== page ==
1

I am stuck with a confusing problem. Here's a little background:

I'm working on qgis/python with coordinate points in Lambert93: one central point (my dict key) and several other points gravitating around it. To simplify, the code I've put down just one example:

import numpy as np
import math

dict = {(355385,6.68906e+06): [(355277,6.68901e+06), (355501,6.68912e+06), (355364,6.6891e+06), (355277,6.68901e+06)]}

for key, values in dict.iteritems():
    anglist =[]
    print key
    i=0
    j=1
    for sides in values[:-1]:

        A = np.array(dict[key][i])
        B = np.array(key)
        C = np.array(dict[key][j])

        BA = A - B
        BC = C - B

        cosine_angle = np.vdot(BA, BC) / (np.linalg.norm(BA) * np.linalg.norm(BC))
        angle = (np.degrees(np.arccos(cosine_angle)))

        i+=1
        j+=1 

        anglist.append(angle)
        s = sum(anglist)
    dict[key]= [values, anglist, s] 
print dict

results are :

{(355385, 6689060.0): [[(355277, 6689010.0), (355501, 6689120.0), (355364, 6689100.0), (355277, 6689010.0)], [177.4925133253854, 90.349597027985112, 87.142916297400205], 354.98502665077069]}

As you can see, sum = 354. I have a large set of data and sometimes I get the correct 360, but for the most part I don't. Yet in all logic, by turning around a single point and ending the calculation where it started, the only result i should get is 360.

I have tried a second way just to see if the cosine-angle and angle weren't the problem :

from math import sqrt
from math import acos
import numpy
def angle(a, b, c):

    # Create vectors from points
    ba = [ aa-bb for aa,bb in zip(a,b) ]
    bc = [ cc-bb for cc,bb in zip(c,b) ]

# Normalize vector
    nba = sqrt ( sum ( (x**2.0 for x in ba) ) )
    ba = [ x/nba for x in ba ]

    nbc = sqrt ( sum ( (x**2.0 for x in bc) ) )
    bc = [ x/nbc for x in bc ]

# Calculate scalar from normalized vectors
    scale = sum ( (aa*bb for aa,bb in zip(ba,bc)) )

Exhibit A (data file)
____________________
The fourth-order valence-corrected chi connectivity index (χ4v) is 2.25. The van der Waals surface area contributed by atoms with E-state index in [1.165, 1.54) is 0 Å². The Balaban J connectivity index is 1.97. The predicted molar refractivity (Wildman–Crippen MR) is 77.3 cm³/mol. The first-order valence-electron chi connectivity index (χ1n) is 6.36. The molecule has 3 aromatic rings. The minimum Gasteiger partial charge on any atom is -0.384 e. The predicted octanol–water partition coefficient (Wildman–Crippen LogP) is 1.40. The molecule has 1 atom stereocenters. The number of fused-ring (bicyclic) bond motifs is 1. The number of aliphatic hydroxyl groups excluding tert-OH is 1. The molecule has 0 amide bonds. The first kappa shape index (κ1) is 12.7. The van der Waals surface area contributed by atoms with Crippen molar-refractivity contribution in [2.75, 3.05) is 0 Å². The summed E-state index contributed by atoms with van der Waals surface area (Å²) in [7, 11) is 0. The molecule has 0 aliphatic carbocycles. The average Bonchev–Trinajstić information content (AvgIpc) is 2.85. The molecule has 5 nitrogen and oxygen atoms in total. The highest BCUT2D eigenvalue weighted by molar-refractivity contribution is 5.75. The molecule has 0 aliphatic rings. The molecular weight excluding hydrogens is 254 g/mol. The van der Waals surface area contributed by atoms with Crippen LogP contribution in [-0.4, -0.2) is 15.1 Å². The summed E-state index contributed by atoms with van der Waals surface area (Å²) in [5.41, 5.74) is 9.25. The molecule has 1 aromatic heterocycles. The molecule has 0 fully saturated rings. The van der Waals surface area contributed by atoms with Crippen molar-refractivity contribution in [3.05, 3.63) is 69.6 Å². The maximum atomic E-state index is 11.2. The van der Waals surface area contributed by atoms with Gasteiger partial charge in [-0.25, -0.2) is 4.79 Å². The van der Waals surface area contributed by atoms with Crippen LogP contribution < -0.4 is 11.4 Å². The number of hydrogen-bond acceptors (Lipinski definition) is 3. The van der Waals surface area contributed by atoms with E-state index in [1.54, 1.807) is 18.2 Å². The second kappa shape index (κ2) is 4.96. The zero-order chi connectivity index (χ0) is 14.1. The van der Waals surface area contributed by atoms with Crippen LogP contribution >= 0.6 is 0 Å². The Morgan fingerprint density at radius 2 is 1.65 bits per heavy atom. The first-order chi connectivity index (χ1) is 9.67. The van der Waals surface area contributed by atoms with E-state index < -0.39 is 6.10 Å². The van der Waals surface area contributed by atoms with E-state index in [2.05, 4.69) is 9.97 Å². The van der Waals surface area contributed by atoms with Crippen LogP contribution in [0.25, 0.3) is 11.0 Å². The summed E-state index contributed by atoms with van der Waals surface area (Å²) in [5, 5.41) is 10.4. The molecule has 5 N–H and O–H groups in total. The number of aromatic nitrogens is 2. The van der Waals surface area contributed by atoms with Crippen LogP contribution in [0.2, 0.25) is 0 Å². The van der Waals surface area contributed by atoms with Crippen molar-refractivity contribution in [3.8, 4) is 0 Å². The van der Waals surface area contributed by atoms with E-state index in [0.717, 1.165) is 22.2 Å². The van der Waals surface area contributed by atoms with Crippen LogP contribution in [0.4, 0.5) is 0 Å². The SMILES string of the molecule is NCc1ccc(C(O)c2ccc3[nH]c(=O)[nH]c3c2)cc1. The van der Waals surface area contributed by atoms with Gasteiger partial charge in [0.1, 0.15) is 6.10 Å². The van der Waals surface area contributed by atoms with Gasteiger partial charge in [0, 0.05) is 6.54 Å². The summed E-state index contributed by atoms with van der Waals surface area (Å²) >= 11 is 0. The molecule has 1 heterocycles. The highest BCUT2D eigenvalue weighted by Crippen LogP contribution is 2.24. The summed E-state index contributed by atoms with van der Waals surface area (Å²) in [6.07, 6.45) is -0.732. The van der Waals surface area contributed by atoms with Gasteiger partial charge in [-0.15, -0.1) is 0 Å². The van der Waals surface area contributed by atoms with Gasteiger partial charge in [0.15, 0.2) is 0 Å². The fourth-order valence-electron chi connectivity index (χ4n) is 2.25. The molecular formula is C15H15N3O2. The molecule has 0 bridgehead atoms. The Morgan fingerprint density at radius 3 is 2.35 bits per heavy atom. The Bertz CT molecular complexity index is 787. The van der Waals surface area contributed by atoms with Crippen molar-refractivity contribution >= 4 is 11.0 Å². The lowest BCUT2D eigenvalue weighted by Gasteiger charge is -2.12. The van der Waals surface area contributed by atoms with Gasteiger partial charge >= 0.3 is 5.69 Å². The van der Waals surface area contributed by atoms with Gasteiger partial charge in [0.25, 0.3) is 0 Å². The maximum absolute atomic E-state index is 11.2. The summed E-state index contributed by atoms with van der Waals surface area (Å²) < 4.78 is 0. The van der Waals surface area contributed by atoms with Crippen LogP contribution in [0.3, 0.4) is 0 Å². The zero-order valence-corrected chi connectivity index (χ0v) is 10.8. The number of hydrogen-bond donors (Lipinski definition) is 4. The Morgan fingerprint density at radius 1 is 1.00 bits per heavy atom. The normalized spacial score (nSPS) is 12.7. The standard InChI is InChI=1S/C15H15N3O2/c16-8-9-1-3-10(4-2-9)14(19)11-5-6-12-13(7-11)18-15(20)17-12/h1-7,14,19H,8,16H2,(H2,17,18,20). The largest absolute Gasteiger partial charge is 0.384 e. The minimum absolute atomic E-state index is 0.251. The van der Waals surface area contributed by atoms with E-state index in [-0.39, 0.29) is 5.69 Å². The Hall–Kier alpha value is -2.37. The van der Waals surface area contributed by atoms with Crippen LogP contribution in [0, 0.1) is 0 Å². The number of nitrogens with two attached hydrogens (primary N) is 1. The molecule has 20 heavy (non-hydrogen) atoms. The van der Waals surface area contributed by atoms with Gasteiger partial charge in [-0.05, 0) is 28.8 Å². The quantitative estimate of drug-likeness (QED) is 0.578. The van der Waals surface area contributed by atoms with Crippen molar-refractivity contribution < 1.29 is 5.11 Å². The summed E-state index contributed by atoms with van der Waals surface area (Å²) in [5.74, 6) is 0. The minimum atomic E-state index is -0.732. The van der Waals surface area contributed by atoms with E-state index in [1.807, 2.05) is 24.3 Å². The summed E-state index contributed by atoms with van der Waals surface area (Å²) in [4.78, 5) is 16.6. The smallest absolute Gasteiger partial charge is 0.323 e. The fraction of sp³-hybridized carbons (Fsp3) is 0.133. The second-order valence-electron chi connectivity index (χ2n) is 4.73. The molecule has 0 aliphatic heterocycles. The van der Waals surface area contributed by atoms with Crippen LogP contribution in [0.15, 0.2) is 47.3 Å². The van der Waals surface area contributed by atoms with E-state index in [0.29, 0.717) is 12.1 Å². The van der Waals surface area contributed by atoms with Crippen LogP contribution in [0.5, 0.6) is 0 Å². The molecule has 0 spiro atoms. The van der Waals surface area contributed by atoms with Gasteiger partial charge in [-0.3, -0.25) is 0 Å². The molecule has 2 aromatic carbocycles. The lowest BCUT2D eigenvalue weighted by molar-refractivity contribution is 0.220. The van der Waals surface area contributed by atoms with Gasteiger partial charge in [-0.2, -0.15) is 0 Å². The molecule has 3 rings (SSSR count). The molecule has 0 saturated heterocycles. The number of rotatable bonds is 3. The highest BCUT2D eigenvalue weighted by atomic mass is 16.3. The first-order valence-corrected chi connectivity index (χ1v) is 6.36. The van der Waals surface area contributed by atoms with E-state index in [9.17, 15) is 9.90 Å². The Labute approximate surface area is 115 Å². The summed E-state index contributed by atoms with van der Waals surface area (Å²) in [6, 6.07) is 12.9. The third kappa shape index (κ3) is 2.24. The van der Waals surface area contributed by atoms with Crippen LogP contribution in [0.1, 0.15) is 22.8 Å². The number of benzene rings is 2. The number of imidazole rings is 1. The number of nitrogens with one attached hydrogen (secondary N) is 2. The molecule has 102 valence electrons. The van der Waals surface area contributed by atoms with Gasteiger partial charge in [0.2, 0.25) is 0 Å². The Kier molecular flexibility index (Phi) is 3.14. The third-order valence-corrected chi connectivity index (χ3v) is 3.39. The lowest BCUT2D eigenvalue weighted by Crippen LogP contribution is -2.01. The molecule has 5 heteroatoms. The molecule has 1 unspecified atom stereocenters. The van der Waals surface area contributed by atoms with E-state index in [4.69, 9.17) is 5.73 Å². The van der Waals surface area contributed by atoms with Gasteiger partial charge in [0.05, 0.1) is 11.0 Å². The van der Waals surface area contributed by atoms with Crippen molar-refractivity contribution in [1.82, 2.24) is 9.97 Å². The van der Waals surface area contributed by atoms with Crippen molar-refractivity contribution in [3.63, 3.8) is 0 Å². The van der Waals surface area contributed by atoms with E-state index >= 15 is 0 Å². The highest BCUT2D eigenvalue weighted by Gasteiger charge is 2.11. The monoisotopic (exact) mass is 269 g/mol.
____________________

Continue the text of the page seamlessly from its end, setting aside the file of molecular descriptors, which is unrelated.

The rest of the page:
# calculate the angle in radian
    angle = numpy.degrees(acos(scale))
    return angle

print angle((355277,6.68901e+06),(355385,6.68906e+06), (355501,6.68912e+06))
print angle((355501,6.68912e+06),(355385,6.68906e+06), (355364,6.6891e+06))
print angle((355364,6.6891e+06),(355385,6.68906e+06), (355277,6.68901e+06))

But the results are still:

177.492513325
90.349597028
87.1429162974

So I think we can cross the math out of the problem... So one possibility is a problem with how qgis (or python?) manages the coordinates. How can I go around this?

I should say, the codes are largely the same as here, here and here

  • 1
    In the last example, you likely have one angle that is >180 degrees. The problem is, the standard branch of the acos() function is only able to return values out of [0, pi/2]. Most likely the first angle has to be 182.51 degrees - then the numbers sum up nicely. But I don't have time to verify the numbers now. To fix this, you need additional check logic. – Hellmar Becker May 31 '16 at 13:53
0

Thanks to Hellmar's indication, here's the working code. I did two things : gave all the central points (0,0) in my plane, substracted the distance between the central point and (0,0) from all the other related points. I was then able to use atan2 because all the angles I needed to calculate were at (0,0). Atan2 is very practical in this context because it only needs two points to calculate the angle : the angle measured is always the one at 0,0. This probably means I don't have to set my central point as 0,0 as it just get kicked out of the equation. Here's my code. Any further advice is much welcome.

import numpy as np
dictionary = {(355385,6.68906e+06): [(355277,6.68901e+06), (355501,6.68912e+06), (355364,6.6891e+06), (355277,6.68901e+06)], (355364,6.6891e+06): [(355261,6.68905e+06), (355385,6.68906e+06), (355481,6.68916e+06), (355340,6.68915e+06), (355261,6.68905e+06)], (355340,6.68915e+06): [(355238,6.68909e+06), (355364,6.6891e+06), (355452,6.68921e+06), (355238,6.68909e+06)]}
def angle_between(p1, p2):
    ang1 = np.arctan2(*p1[::-1])
    ang2 = np.arctan2(*p2[::-1])
    return np.rad2deg((ang1 - ang2) % (2 * np.pi))

zlist=[]
newdict={}
for key, values in dictionary.iteritems():
    xlist =[]
    ylist = []
    i=0
#print key
#print key[0]
    for sides in values:

        A = dictionary[key][i][0]
        B = key[0]
        C = dictionary[key][i][1]
        D= key[1]
        E = (0.0, 0.0)

        o1 = A-B
        o2  = C-D

        xlist.append(o1)
        ylist.append(o2)
        ziplist = zip(xlist, ylist)
        i+=1
    zlist.append(ziplist)  

#print dict[key][i][0]

newdict=zlist
print newdict
angledict = []

for p in newdict:
    i=0
    j=1
    print p
    for q in p[:-1]:
        A=p[i]
        B=p[j]
        print "A=",A
        print "B=", B

        angledict.append(angle_between(A,B))
        i+=1
        j+=1

print angledict

I took the angle_between function from here

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